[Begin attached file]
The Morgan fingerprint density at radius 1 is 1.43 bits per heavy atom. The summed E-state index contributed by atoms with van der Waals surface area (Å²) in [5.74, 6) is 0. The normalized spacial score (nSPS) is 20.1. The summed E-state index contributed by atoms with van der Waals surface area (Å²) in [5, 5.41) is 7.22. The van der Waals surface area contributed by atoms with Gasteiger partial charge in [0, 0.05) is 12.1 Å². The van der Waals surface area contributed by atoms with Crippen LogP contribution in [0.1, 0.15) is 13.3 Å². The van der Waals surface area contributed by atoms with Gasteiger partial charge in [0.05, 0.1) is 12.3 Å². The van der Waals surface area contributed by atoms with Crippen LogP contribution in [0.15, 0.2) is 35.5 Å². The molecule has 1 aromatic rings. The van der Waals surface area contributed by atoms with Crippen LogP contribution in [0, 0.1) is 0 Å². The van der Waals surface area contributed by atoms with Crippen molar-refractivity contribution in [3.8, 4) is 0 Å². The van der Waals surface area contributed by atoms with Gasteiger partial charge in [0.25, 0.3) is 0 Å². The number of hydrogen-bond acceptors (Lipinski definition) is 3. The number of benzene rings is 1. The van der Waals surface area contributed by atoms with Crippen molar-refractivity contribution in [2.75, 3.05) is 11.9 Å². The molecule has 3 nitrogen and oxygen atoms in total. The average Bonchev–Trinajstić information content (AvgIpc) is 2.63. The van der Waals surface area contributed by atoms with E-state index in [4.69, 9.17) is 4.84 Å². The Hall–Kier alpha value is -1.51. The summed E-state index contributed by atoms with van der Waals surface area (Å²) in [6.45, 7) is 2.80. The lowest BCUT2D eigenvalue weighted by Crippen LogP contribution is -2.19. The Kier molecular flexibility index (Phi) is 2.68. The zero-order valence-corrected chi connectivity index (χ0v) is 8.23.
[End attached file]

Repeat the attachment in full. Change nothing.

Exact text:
The Morgan fingerprint density at radius 1 is 1.43 bits per heavy atom. The summed E-state index contributed by atoms with van der Waals surface area (Å²) in [5.74, 6) is 0. The normalized spacial score (nSPS) is 20.1. The summed E-state index contributed by atoms with van der Waals surface area (Å²) in [5, 5.41) is 7.22. The van der Waals surface area contributed by atoms with Gasteiger partial charge in [0, 0.05) is 12.1 Å². The van der Waals surface area contributed by atoms with Crippen LogP contribution in [0.1, 0.15) is 13.3 Å². The van der Waals surface area contributed by atoms with Gasteiger partial charge in [0.05, 0.1) is 12.3 Å². The van der Waals surface area contributed by atoms with Crippen LogP contribution in [0.15, 0.2) is 35.5 Å². The molecule has 1 aromatic rings. The van der Waals surface area contributed by atoms with Crippen LogP contribution in [0, 0.1) is 0 Å². The van der Waals surface area contributed by atoms with Crippen molar-refractivity contribution in [3.8, 4) is 0 Å². The van der Waals surface area contributed by atoms with Gasteiger partial charge in [0.25, 0.3) is 0 Å². The number of hydrogen-bond acceptors (Lipinski definition) is 3. The number of benzene rings is 1. The van der Waals surface area contributed by atoms with Crippen molar-refractivity contribution in [2.75, 3.05) is 11.9 Å². The molecule has 3 nitrogen and oxygen atoms in total. The average Bonchev–Trinajstić information content (AvgIpc) is 2.63. The van der Waals surface area contributed by atoms with E-state index in [4.69, 9.17) is 4.84 Å². The Hall–Kier alpha value is -1.51. The summed E-state index contributed by atoms with van der Waals surface area (Å²) in [6.45, 7) is 2.80. The lowest BCUT2D eigenvalue weighted by Crippen LogP contribution is -2.19. The Kier molecular flexibility index (Phi) is 2.68. The zero-order valence-corrected chi connectivity index (χ0v) is 8.23.